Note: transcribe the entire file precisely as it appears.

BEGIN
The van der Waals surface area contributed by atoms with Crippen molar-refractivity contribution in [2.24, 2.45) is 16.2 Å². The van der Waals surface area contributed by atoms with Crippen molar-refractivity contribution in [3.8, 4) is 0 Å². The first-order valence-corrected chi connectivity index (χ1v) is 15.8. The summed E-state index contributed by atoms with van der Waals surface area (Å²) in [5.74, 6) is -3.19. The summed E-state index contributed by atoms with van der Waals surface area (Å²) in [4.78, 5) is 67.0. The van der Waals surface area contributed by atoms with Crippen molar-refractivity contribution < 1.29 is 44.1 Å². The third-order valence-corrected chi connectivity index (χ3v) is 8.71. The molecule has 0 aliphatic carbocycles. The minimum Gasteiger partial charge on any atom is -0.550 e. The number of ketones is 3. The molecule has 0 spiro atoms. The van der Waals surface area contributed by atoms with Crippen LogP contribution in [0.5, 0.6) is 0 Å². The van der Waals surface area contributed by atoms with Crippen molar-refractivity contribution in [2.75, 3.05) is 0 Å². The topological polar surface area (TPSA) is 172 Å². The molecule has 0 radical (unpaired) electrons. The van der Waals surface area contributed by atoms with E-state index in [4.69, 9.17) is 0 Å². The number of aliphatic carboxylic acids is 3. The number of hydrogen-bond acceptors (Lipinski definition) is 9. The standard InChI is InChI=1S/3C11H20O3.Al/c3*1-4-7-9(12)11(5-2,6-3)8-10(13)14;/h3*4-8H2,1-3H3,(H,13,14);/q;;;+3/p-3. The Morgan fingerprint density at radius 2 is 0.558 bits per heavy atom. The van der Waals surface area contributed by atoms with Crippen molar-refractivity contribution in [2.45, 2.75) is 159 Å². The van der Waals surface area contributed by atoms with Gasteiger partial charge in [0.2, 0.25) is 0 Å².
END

The van der Waals surface area contributed by atoms with Crippen molar-refractivity contribution in [2.24, 2.45) is 16.2 Å². The van der Waals surface area contributed by atoms with Crippen molar-refractivity contribution in [3.8, 4) is 0 Å². The first-order valence-corrected chi connectivity index (χ1v) is 15.8. The summed E-state index contributed by atoms with van der Waals surface area (Å²) in [5.74, 6) is -3.19. The summed E-state index contributed by atoms with van der Waals surface area (Å²) in [4.78, 5) is 67.0. The van der Waals surface area contributed by atoms with Crippen molar-refractivity contribution < 1.29 is 44.1 Å². The third-order valence-corrected chi connectivity index (χ3v) is 8.71. The molecule has 0 aliphatic carbocycles. The minimum Gasteiger partial charge on any atom is -0.550 e. The number of ketones is 3. The molecule has 0 spiro atoms. The van der Waals surface area contributed by atoms with Crippen LogP contribution in [0.5, 0.6) is 0 Å². The van der Waals surface area contributed by atoms with Crippen molar-refractivity contribution in [2.75, 3.05) is 0 Å². The topological polar surface area (TPSA) is 172 Å². The molecule has 0 radical (unpaired) electrons. The van der Waals surface area contributed by atoms with E-state index in [4.69, 9.17) is 0 Å². The number of aliphatic carboxylic acids is 3. The number of hydrogen-bond acceptors (Lipinski definition) is 9. The standard InChI is InChI=1S/3C11H20O3.Al/c3*1-4-7-9(12)11(5-2,6-3)8-10(13)14;/h3*4-8H2,1-3H3,(H,13,14);/q;;;+3/p-3. The Morgan fingerprint density at radius 2 is 0.558 bits per heavy atom. The van der Waals surface area contributed by atoms with Crippen molar-refractivity contribution in [2.45, 2.75) is 159 Å². The van der Waals surface area contributed by atoms with Gasteiger partial charge in [0.2, 0.25) is 0 Å².